One of the first trades in my portfolio this year was buying into telecoms giant Vodafone (LSE: VOD). The share price has slumped 24% in a year. It has been trading near a 12-month low over the past few weeks. That could suggest no recovery is yet in sight and the price may continue to move lower. However, I have taken advantage of the crash to buy Vodafone shares. Here are three reasons why.
1. Underlying business strength
Vodafone clearly has some problems, as suggested by the fall in its share price. One of the most troubling for me is it large debt.
Net debt stood at €46bn at the end of September. The company announced this week that selling its Vodafone Hungary business will help fund some debt reduction, although the cash consideration of €1.7bn will hardly dent the debt pile. Bigger solutions are needed.
But telecoms is an expensive business. Building and maintaining licensed networks requires heavy capital expenditure. The benefit of that is it imposes high barriers to entry and helps keep competition low. As a consumer, I dislike that — but from an investment perspective it can be rewarding.
Vodafone operates in dozens of markets across Europe and Africa, serving over 300m customers. Digital demand is set to keep growing. Vodafone’s customer base and strong brand can help it benefit from that.
2. Attractive valuation
The current Vodafone share price has room for growth, in my opinion.
The price-to-earnings ratio of 9 looks undemanding. The company has a market capitalisation of £24bn. Even considering the debt, that looks cheap for a massive telco that last year generated a €2.6bn profit. That is one reason I bought the shares this month, for pennies apiece.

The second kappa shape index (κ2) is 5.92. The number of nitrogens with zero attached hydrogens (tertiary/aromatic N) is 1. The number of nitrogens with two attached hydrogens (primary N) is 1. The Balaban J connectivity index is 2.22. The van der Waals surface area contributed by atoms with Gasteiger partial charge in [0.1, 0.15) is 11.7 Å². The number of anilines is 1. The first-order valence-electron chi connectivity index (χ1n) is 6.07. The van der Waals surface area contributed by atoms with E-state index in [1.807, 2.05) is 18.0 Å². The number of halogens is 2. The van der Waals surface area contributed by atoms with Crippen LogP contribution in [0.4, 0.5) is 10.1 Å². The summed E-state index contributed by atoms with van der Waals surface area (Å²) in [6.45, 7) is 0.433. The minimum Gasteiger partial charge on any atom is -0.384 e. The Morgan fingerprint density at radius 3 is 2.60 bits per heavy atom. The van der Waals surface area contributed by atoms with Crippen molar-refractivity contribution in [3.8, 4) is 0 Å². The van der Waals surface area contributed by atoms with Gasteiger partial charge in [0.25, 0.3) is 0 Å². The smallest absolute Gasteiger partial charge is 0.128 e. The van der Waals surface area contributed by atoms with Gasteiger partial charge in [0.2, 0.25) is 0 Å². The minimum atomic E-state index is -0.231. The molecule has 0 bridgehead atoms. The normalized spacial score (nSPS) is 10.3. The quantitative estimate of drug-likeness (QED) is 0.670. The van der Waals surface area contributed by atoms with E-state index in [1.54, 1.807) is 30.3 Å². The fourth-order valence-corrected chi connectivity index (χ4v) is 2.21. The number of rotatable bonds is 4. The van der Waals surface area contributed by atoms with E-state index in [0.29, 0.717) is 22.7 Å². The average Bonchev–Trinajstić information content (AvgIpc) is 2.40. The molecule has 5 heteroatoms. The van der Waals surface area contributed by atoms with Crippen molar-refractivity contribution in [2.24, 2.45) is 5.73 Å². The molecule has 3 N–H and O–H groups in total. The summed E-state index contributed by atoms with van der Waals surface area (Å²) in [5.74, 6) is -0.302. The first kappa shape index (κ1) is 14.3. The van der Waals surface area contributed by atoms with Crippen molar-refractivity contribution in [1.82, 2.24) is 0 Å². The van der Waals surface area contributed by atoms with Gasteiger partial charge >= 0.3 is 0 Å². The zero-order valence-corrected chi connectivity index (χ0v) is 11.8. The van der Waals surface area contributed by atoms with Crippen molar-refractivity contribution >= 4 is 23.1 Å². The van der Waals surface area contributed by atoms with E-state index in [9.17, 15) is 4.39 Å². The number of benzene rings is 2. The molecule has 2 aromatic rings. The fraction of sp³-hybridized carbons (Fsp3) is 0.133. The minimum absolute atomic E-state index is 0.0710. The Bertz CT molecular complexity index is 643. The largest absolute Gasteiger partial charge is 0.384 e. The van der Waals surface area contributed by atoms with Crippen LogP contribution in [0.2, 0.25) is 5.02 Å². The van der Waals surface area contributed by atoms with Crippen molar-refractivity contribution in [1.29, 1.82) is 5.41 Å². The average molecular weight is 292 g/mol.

3. Juicy dividend
A company’s dividend yield is expressed as a percentage of the current share price. So a falling share price has the effect of pushing up yield.
That means right now I can buy Vodafone shares and anticipate a yield of 8.7%. Vodafone is not the only telecom company with a juicy yield. BT offers 6%, for example. But the Vodafone yield is still unusually high. Indeed, it was a key reason for my share purchase.
To fund dividends, a company needs to generate sufficient free cash flow. Vodafone’s balance sheet looks unhealthy to me and there is a risk it may cut its dividend to service debt. The company has form in this area, having slashed the payout in 2019. But even if it made a similar cut this year – of around 40% — the prospective yield at today’s price could still be over 5%. That is still attractive to me, though less exciting than 8.7%.
I think the depressed Vodafone share price suggests that many investors already expect a cut. So if it comes, the shares may actually recover some ground as the City refocuses on the underlying investment case. If, as I hope, there is no cut then, as a shareholder, I could benefit from juicy dividends.
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C Ruane has positions in Vodafone Group Public. The Motley Fool UK has recommended Vodafone Group Public. Views expressed on the companies mentioned in this article are those of the writer and therefore may differ from the official recommendations we make in our subscription services such as Share Advisor, Hidden Winners and Pro. Here at The Motley Fool we believe that considering a diverse range of insights makes us better investors.